Lubricants Must Be Formulated to Control Foam
Anytime a rotating assembly is submerged in an oil bath, air bubbles, aka foam, can form on the fluid surface. Lubricants must be formulated to control foam to reduce the risk of mechanical damage.
For example, the crankshaft in engines can create foam in motor oil and differentials can create foam in gear oil. In motorcycles, shared-sump transmissions, where the transmission and engine use the same oil, are good at creating foam.
Foam in hydraulic lifters can create valve train noise because the foam is made of air that compresses and creates lash in the valve train.
Foam can lead to poor component protection and ultimately mechanical damage. That’s why controlling foam is a critical piece of lubricant formulation.
Foam formation in lubricants is a threat to vehicles and equipment.
A Host of Issues
There are several ways that foam causes problems:
Heat — Foam heats to extreme temperatures under pressure, generating steam within the fluid. Then, foam compounds the issue by creating an insulating layer that prevents the heat from dissipating. Heat and water contamination limit the lubricant’s effectiveness.
Wear — Because air is trapped inside the fluid, the fluid barrier is no longer impenetrable and wear-causing metal-to-metal contact can occur.
Oxidation — The air trapped in foam promotes oxidation and shortens the service life of the fluid.
Hydraulic and other industrial applications face another issue. When hydraulic fluids foam, they become compressible and can make machinery inoperable or extremely inefficient. These heavy-duty lubricants require special formulations to prevent foaming.
Friend or Foam
Controlling foam is not an easy task. Oil viscosity, contaminants, changes in surface tension and additives can all act as catalysts to the formation of foam. Detergents and dispersants promote foaming and minimize the effectiveness of anti-foaming additives.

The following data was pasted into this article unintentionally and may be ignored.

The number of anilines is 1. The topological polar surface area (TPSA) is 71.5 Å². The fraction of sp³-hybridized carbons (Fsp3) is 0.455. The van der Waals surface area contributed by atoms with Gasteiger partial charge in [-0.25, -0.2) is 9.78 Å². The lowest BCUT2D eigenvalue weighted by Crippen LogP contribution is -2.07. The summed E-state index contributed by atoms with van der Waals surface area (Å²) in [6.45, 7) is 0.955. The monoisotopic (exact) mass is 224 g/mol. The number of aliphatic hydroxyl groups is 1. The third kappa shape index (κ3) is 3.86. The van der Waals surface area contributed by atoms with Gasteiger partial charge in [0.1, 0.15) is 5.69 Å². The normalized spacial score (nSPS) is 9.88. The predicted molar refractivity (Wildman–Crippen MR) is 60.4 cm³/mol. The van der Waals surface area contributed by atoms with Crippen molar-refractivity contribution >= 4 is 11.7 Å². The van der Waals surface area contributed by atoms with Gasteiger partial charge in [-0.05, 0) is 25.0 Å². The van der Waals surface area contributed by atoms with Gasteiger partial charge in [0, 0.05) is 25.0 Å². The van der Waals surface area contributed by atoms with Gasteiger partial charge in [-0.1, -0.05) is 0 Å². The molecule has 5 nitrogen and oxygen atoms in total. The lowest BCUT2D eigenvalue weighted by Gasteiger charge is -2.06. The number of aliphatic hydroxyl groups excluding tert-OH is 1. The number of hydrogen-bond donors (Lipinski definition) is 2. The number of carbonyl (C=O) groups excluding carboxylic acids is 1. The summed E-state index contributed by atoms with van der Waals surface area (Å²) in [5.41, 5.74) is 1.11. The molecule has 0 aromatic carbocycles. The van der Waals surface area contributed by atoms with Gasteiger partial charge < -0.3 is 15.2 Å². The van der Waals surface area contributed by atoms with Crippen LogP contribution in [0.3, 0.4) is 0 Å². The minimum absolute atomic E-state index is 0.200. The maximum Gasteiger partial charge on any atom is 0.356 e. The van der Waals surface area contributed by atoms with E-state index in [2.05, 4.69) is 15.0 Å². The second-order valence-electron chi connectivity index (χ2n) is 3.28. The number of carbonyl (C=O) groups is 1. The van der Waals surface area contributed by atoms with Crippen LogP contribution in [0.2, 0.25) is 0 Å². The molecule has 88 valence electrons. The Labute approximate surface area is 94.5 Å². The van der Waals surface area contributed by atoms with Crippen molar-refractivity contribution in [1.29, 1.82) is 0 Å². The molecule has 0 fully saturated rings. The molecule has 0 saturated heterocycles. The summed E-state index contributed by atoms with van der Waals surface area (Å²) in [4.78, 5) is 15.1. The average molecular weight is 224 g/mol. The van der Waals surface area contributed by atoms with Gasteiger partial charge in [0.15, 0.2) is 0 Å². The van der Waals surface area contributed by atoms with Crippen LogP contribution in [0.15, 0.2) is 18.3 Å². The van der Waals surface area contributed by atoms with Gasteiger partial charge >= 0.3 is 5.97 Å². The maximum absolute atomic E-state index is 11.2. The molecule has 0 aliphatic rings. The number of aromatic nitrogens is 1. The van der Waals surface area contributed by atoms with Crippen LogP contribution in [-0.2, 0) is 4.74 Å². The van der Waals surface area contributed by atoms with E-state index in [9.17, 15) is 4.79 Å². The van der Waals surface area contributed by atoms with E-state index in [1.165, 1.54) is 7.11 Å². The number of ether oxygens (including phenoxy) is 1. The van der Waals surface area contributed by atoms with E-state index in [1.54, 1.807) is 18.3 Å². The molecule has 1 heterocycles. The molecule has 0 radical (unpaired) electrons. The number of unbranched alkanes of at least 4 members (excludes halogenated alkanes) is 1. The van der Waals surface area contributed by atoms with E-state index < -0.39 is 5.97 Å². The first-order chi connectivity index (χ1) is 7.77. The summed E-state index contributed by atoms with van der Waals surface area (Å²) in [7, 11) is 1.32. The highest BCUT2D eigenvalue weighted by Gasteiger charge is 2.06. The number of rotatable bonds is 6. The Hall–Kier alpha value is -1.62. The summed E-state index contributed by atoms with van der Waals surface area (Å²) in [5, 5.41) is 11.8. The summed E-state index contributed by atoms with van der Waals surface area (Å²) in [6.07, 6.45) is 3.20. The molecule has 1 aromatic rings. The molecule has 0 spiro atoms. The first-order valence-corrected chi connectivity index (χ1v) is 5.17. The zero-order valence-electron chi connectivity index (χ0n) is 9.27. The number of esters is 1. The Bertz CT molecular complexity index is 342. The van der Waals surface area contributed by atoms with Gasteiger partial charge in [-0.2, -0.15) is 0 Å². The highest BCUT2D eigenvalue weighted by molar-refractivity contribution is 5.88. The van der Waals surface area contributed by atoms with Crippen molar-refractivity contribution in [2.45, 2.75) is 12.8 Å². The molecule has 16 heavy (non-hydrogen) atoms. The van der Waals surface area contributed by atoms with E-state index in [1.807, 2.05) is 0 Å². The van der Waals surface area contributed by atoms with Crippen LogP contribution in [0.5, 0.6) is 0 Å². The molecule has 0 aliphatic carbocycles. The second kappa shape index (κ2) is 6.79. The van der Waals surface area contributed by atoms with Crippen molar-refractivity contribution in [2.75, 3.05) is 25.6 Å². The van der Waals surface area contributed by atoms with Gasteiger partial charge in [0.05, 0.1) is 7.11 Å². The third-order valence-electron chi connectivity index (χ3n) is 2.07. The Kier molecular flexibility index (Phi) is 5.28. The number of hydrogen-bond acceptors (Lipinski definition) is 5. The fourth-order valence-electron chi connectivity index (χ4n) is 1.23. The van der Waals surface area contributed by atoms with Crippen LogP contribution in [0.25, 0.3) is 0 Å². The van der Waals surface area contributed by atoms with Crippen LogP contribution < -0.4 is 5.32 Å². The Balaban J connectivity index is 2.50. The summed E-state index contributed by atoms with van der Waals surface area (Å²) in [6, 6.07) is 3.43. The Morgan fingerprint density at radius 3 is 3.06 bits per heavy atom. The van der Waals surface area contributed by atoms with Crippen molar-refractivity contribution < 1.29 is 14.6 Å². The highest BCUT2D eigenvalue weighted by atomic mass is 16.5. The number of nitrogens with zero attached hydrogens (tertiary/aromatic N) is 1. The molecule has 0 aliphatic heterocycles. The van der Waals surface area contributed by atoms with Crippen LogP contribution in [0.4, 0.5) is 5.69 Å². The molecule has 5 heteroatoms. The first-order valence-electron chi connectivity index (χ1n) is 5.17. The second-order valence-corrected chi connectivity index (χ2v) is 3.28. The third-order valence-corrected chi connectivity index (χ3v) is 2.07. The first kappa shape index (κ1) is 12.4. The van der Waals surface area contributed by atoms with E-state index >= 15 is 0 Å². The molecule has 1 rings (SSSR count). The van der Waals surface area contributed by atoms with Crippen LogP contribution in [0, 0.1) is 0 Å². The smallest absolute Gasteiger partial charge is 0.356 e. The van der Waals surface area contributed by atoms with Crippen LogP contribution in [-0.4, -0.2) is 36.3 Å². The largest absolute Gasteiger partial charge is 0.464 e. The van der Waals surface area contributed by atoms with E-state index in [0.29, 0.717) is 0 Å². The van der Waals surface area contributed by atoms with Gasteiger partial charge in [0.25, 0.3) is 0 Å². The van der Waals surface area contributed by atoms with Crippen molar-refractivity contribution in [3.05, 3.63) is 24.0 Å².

Anti-foam agents can stop foaming but require effective formulation to avoid trapping tiny bubbles within the lubricant.
Silicone additives are an example of how critical it is to get the formulation exactly right. Silicone compounds are widely used for their ability to reduce the surface tension of air bubbles. Reducing the surface tension causes the bubbles to break apart quickly and easily.
Silicone compounds in formulations of only a few parts per million can be extremely effective, however excess amounts can promote foaming. Organic compounds can also decrease the number of small bubbles but require much higher concentrations than silicone.
This chemistry lab foam machine measures the foaming resistance of lubricants.
Foaming Characteristics Test (ASTM D892)
A lubricant’s ability to resist foaming is measured with the Foaming Characteristics Test (ASTM D892). It measures the amount of initial foaming (in millimeters) contained within an agitated fluid and compares that value to the amount remaining after 10 minutes of settling time. Generally, the less foam remaining after a short amount of time, the better.
AMSOIL synthetic oils are precisely formulated with anti-foam additives to resist the oxidation and acid formation that contribute to foam development. The suppression of foam improves mechanical performance and provides more reliable protection for your machines.